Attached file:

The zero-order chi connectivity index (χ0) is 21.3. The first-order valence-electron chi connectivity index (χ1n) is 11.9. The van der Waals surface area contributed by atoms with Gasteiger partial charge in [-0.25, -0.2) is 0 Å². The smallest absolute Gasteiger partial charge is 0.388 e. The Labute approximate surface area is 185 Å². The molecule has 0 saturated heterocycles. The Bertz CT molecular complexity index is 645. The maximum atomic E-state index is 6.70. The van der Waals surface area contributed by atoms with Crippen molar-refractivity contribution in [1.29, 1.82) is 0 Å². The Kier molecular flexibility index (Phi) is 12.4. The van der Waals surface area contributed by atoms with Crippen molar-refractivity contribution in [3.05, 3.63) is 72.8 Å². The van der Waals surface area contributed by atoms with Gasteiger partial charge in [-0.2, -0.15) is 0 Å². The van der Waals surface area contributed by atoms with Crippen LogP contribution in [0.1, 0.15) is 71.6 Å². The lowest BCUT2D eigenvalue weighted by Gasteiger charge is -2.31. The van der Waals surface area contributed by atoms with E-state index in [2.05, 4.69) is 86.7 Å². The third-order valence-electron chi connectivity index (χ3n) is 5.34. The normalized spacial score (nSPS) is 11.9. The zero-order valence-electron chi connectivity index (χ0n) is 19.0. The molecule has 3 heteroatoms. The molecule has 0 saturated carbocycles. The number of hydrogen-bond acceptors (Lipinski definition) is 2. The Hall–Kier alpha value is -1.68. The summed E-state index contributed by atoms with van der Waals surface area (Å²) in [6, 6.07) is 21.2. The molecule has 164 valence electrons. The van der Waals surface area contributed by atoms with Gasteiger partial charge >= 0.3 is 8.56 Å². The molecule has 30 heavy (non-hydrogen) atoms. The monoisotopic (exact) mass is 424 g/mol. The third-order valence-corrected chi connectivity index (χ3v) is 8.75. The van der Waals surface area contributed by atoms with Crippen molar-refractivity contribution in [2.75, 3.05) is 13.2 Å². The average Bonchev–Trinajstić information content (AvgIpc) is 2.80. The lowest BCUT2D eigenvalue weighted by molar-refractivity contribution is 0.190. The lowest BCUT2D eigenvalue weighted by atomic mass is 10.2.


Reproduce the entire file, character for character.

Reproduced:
The zero-order chi connectivity index (χ0) is 21.3. The first-order valence-electron chi connectivity index (χ1n) is 11.9. The van der Waals surface area contributed by atoms with Gasteiger partial charge in [-0.25, -0.2) is 0 Å². The smallest absolute Gasteiger partial charge is 0.388 e. The Labute approximate surface area is 185 Å². The molecule has 0 saturated heterocycles. The Bertz CT molecular complexity index is 645. The maximum atomic E-state index is 6.70. The van der Waals surface area contributed by atoms with Crippen molar-refractivity contribution in [1.29, 1.82) is 0 Å². The Kier molecular flexibility index (Phi) is 12.4. The van der Waals surface area contributed by atoms with Crippen molar-refractivity contribution in [3.05, 3.63) is 72.8 Å². The van der Waals surface area contributed by atoms with Gasteiger partial charge in [-0.2, -0.15) is 0 Å². The van der Waals surface area contributed by atoms with Crippen LogP contribution in [0.1, 0.15) is 71.6 Å². The lowest BCUT2D eigenvalue weighted by Gasteiger charge is -2.31. The van der Waals surface area contributed by atoms with E-state index in [2.05, 4.69) is 86.7 Å². The third-order valence-electron chi connectivity index (χ3n) is 5.34. The normalized spacial score (nSPS) is 11.9. The zero-order valence-electron chi connectivity index (χ0n) is 19.0. The molecule has 3 heteroatoms. The molecule has 0 saturated carbocycles. The number of hydrogen-bond acceptors (Lipinski definition) is 2. The Hall–Kier alpha value is -1.68. The summed E-state index contributed by atoms with van der Waals surface area (Å²) in [6, 6.07) is 21.2. The molecule has 164 valence electrons. The van der Waals surface area contributed by atoms with Gasteiger partial charge >= 0.3 is 8.56 Å². The molecule has 30 heavy (non-hydrogen) atoms. The monoisotopic (exact) mass is 424 g/mol. The third-order valence-corrected chi connectivity index (χ3v) is 8.75. The van der Waals surface area contributed by atoms with Crippen molar-refractivity contribution in [2.75, 3.05) is 13.2 Å². The average Bonchev–Trinajstić information content (AvgIpc) is 2.80. The lowest BCUT2D eigenvalue weighted by molar-refractivity contribution is 0.190. The lowest BCUT2D eigenvalue weighted by atomic mass is 10.2.